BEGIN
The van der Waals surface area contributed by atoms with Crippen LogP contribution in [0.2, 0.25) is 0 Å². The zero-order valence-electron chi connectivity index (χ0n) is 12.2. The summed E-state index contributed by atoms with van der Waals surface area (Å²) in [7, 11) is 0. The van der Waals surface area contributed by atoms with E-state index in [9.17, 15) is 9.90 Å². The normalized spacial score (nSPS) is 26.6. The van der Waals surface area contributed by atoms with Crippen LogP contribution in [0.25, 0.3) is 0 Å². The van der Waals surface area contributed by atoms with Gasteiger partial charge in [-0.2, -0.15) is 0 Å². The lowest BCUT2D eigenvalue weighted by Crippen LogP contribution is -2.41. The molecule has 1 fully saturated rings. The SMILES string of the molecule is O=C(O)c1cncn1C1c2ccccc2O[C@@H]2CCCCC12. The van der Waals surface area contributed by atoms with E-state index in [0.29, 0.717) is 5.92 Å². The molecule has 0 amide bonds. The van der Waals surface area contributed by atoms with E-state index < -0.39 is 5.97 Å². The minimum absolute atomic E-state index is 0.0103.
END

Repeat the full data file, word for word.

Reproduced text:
The van der Waals surface area contributed by atoms with Crippen LogP contribution in [0.2, 0.25) is 0 Å². The zero-order valence-electron chi connectivity index (χ0n) is 12.2. The summed E-state index contributed by atoms with van der Waals surface area (Å²) in [7, 11) is 0. The van der Waals surface area contributed by atoms with E-state index in [9.17, 15) is 9.90 Å². The normalized spacial score (nSPS) is 26.6. The van der Waals surface area contributed by atoms with Crippen LogP contribution in [0.25, 0.3) is 0 Å². The van der Waals surface area contributed by atoms with Gasteiger partial charge in [-0.2, -0.15) is 0 Å². The lowest BCUT2D eigenvalue weighted by Crippen LogP contribution is -2.41. The molecule has 1 fully saturated rings. The SMILES string of the molecule is O=C(O)c1cncn1C1c2ccccc2O[C@@H]2CCCCC12. The van der Waals surface area contributed by atoms with E-state index in [0.29, 0.717) is 5.92 Å². The molecule has 0 amide bonds. The van der Waals surface area contributed by atoms with E-state index < -0.39 is 5.97 Å². The minimum absolute atomic E-state index is 0.0103.